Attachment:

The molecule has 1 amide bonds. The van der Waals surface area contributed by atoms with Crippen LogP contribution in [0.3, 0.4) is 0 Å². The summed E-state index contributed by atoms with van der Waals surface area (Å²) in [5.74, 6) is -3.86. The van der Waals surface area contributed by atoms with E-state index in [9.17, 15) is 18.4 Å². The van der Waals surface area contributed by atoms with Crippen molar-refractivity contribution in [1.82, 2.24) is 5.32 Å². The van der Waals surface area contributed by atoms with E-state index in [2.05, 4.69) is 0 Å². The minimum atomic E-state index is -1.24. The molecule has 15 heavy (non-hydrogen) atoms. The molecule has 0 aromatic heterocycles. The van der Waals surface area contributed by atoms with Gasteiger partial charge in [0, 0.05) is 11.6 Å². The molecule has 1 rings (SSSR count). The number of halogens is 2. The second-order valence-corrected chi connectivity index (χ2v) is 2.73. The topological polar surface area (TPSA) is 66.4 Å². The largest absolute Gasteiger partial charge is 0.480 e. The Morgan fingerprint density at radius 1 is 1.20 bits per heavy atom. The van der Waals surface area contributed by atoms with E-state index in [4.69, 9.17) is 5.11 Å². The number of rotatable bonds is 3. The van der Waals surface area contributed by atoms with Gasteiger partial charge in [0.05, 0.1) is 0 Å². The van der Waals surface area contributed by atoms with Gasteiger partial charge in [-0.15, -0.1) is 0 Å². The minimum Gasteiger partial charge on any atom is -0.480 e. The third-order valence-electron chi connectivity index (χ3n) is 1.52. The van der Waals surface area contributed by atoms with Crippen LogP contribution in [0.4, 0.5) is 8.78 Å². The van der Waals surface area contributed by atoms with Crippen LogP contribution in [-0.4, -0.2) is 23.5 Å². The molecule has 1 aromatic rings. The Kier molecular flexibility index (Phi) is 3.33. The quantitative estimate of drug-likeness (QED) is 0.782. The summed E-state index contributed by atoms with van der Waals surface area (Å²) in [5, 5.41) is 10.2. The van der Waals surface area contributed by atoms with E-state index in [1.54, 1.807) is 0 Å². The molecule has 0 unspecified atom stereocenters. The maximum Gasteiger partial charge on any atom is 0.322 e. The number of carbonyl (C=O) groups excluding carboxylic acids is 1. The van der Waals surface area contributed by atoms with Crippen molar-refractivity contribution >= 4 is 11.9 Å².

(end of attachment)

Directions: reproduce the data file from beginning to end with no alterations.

The molecule has 1 amide bonds. The van der Waals surface area contributed by atoms with Crippen LogP contribution in [0.3, 0.4) is 0 Å². The summed E-state index contributed by atoms with van der Waals surface area (Å²) in [5.74, 6) is -3.86. The van der Waals surface area contributed by atoms with E-state index in [9.17, 15) is 18.4 Å². The van der Waals surface area contributed by atoms with Crippen molar-refractivity contribution in [1.82, 2.24) is 5.32 Å². The van der Waals surface area contributed by atoms with E-state index in [2.05, 4.69) is 0 Å². The minimum atomic E-state index is -1.24. The molecule has 15 heavy (non-hydrogen) atoms. The molecule has 0 aromatic heterocycles. The van der Waals surface area contributed by atoms with Gasteiger partial charge in [0, 0.05) is 11.6 Å². The molecule has 1 rings (SSSR count). The number of halogens is 2. The second-order valence-corrected chi connectivity index (χ2v) is 2.73. The topological polar surface area (TPSA) is 66.4 Å². The largest absolute Gasteiger partial charge is 0.480 e. The Morgan fingerprint density at radius 1 is 1.20 bits per heavy atom. The van der Waals surface area contributed by atoms with E-state index in [4.69, 9.17) is 5.11 Å². The number of rotatable bonds is 3. The van der Waals surface area contributed by atoms with Gasteiger partial charge in [0.05, 0.1) is 0 Å². The van der Waals surface area contributed by atoms with Gasteiger partial charge in [-0.15, -0.1) is 0 Å². The minimum Gasteiger partial charge on any atom is -0.480 e. The third-order valence-electron chi connectivity index (χ3n) is 1.52. The van der Waals surface area contributed by atoms with Crippen LogP contribution in [0.4, 0.5) is 8.78 Å². The van der Waals surface area contributed by atoms with Crippen LogP contribution in [-0.4, -0.2) is 23.5 Å². The molecule has 1 aromatic rings. The Kier molecular flexibility index (Phi) is 3.33. The quantitative estimate of drug-likeness (QED) is 0.782. The summed E-state index contributed by atoms with van der Waals surface area (Å²) in [5, 5.41) is 10.2. The van der Waals surface area contributed by atoms with E-state index in [1.54, 1.807) is 0 Å². The molecule has 0 unspecified atom stereocenters. The maximum Gasteiger partial charge on any atom is 0.322 e. The number of carbonyl (C=O) groups excluding carboxylic acids is 1. The van der Waals surface area contributed by atoms with Crippen molar-refractivity contribution >= 4 is 11.9 Å².